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Jun 17, 2024

Paging My Inner Larry! Come in, Please!

Sociopathy made fun!

By Ed Goldman

Do you have an Inner Larry? I call upon mine whenever I’m driving and get a bit complacent—which is to say, I half-forget I’m driving and as a result, I stop paying close attention to the freeway chaos surrounding me. Passivity sets in. (“Sure, cut me off in the fast lane without even signaling. I’m okay with that. No road rage here, mate.”)

That’s when I summon up the character played by actor Skipp Sudduth in my favorite action movie, John Frankenheimer’s “Ronin.” Skipp plays Larry, the getaway driver of a small band of mercenaries led by Robert De Niro. With total self-confidence and a suitably cinematic heavy foot, he drives a black Audi S8 away from many a skirmish, usually caused by the band itself.

Edgy Cartoon

Here’s looking at you, kid

Adding to the fun, the film’s notes indicate the actor did most of his own driving rather than yield the wheel to one of the corps of stunt drivers standing at the ready. (Don’t worry. They’d soon earn their pay by staging a spectacular car chase on a Paris freeway in which the pursued and pursuer drive on the wrong side of the road—i.e., into the oncoming rush-hour traffic. If Larry hadn’t already been shot dead by that point, I’m sure he’d have joined the mayhem.)

Since childhood, I’ve always tried to summon up Inner Whomevers whenever a task seemed well beyond my actual, limited skill set.

When I played the title role in “The Music Man,” first as a high school senior and then as a young professional actor—”professional” in this usage meaning only that I was being paid, not that I was especially good at it—I summoned my Inner Robert Preston merged with my Inner Burt Lancaster. For while Preston originated the role of Howard Hill on Broadway and in the 1962 movie, Lancaster memorably played conmen in both “The Rainmaker” and “Elmer Gantry.” I figured two scam artists were better than one. 

Had the Outer Me been anything like the Inner Those Guys, I might have tried for a career in the theatre. But no matter what part I played during my years of dabbling in the performing arts, every character came across as the Inner Me, a Jewish boy from New York City. Envision the Music Man doing his famous rap-like number “Ya Got Trouble” and its coming out like “Trouble? Is that what you got? Oy!”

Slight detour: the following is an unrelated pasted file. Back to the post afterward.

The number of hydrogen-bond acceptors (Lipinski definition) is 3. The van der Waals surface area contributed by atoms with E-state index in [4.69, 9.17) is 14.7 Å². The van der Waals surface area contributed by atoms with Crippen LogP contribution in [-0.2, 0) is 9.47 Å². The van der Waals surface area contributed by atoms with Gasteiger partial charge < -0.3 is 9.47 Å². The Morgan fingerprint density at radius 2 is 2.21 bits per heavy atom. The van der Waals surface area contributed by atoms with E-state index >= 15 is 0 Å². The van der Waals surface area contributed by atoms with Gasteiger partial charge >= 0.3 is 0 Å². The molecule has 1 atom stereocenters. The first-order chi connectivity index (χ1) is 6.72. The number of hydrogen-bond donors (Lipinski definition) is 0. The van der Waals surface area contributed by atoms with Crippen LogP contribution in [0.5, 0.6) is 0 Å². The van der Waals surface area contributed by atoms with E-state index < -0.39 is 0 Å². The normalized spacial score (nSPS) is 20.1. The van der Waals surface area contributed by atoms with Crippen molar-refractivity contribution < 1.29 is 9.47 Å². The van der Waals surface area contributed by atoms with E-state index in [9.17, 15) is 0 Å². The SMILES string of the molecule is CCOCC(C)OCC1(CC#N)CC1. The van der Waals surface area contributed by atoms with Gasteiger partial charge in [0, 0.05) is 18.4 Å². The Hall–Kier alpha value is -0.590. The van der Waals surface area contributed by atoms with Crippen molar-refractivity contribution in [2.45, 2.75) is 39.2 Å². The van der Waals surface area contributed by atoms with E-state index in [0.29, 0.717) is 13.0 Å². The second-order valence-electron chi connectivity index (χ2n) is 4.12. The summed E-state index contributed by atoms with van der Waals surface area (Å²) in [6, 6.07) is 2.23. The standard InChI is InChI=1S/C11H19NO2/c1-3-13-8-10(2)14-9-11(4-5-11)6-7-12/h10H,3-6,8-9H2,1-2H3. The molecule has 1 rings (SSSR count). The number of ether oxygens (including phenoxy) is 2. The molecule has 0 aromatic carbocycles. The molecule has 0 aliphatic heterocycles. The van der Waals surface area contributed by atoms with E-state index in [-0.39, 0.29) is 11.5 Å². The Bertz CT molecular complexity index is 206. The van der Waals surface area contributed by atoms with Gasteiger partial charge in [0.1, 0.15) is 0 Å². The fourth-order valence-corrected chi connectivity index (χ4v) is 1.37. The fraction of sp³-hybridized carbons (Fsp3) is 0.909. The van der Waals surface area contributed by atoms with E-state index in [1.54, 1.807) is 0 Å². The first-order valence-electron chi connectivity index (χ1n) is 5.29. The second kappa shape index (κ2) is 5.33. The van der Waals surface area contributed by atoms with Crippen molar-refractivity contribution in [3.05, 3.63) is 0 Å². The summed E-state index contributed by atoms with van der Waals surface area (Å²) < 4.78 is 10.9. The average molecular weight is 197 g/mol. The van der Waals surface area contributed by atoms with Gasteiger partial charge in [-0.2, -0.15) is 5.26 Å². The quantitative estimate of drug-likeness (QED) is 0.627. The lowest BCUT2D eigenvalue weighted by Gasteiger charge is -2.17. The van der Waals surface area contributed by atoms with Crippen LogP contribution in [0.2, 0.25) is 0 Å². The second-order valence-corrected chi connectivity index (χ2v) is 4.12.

How many of you, especially guys, like to call on your Inner Jack Nicholson (in “Five Easy Pieces”) when you’re having trouble making a substitution in your order at a diner? I’m sure you remember the dialogue, which I’ve excerpted here. Jack is playing Bobby:

BOBBY: I’d like a plain omelet, no potatoes, tomatoes instead, a cup of coffee and wheat toast.

WAITRESS [pointing at his menu]:  No substitutions.

BOBBY: What do you mean? You don’t have any tomatoes?

WAITRESS: Only what’s on the menu. You can have a number two, a plain omelet, it comes with cottage fries and rolls.

BOBBY: Yeah, I know what it comes with, but it’s not what I want … Wait a minute, I have made up my mind. I’d like a plain omelet, no potatoes on the plate, a cup of coffee and a side order of wheat toast.

WAITRESS: I’m sorry, we don’t have any side orders of toast. I’ll give you an English muffin or a coffee roll.

BOBBY:…OK, I’ll make it as easy for you as I can. I’d like an omelet, plain, and a chicken salad sandwich on wheat toast, no mayonnaise, no butter, no lettuce, and a cup of coffee.

WAITRESS: A number two, a chicken salad sand. Hold the butter, the lettuce, and the mayonnaise, and a cup of coffee. Anything else?

BOBBY: Yeah, now all you have to do is hold the chicken, bring me the toast (and) give me a check for the chicken salad sandwich.

—Yeah, that’s how I wish I could handle a situation like that. But before I try this, I’d better make sure my Inner Larry is waiting for me in the car. With a full tank of gas.

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Ed Goldman's column appears almost every Monday, Wednesday and Friday. A former daily columnist for the Sacramento Business Journal, as well as monthly columnist for Sacramento Magazine and Comstock’s Business Magazine, he’s the author of five books, two plays and one musical (so far).